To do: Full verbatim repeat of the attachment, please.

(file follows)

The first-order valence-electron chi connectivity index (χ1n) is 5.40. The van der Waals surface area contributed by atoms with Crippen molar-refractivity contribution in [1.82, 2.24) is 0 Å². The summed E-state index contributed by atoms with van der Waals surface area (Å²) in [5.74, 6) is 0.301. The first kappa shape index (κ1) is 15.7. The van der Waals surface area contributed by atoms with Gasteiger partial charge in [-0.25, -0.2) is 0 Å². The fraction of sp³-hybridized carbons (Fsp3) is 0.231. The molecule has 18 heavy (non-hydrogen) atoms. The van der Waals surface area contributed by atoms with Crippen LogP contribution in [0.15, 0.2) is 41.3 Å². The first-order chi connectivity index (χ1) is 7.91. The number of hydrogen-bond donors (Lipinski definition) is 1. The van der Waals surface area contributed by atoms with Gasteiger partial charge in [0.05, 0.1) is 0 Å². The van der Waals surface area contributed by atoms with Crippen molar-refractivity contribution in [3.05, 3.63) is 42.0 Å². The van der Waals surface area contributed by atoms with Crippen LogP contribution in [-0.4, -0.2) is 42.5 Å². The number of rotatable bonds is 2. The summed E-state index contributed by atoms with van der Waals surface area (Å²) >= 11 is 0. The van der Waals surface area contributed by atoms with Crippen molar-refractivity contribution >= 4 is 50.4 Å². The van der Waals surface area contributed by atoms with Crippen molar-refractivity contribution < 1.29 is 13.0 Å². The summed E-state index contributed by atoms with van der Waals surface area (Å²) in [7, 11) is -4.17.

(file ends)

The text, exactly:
The first-order valence-electron chi connectivity index (χ1n) is 5.40. The van der Waals surface area contributed by atoms with Crippen molar-refractivity contribution in [1.82, 2.24) is 0 Å². The summed E-state index contributed by atoms with van der Waals surface area (Å²) in [5.74, 6) is 0.301. The first kappa shape index (κ1) is 15.7. The van der Waals surface area contributed by atoms with Gasteiger partial charge in [-0.25, -0.2) is 0 Å². The fraction of sp³-hybridized carbons (Fsp3) is 0.231. The molecule has 18 heavy (non-hydrogen) atoms. The van der Waals surface area contributed by atoms with Crippen LogP contribution in [0.15, 0.2) is 41.3 Å². The first-order chi connectivity index (χ1) is 7.91. The number of hydrogen-bond donors (Lipinski definition) is 1. The van der Waals surface area contributed by atoms with Gasteiger partial charge in [0.05, 0.1) is 0 Å². The van der Waals surface area contributed by atoms with Crippen molar-refractivity contribution in [3.05, 3.63) is 42.0 Å². The van der Waals surface area contributed by atoms with Crippen LogP contribution in [-0.4, -0.2) is 42.5 Å². The number of rotatable bonds is 2. The summed E-state index contributed by atoms with van der Waals surface area (Å²) >= 11 is 0. The van der Waals surface area contributed by atoms with Crippen molar-refractivity contribution >= 4 is 50.4 Å². The van der Waals surface area contributed by atoms with Crippen molar-refractivity contribution < 1.29 is 13.0 Å². The summed E-state index contributed by atoms with van der Waals surface area (Å²) in [7, 11) is -4.17.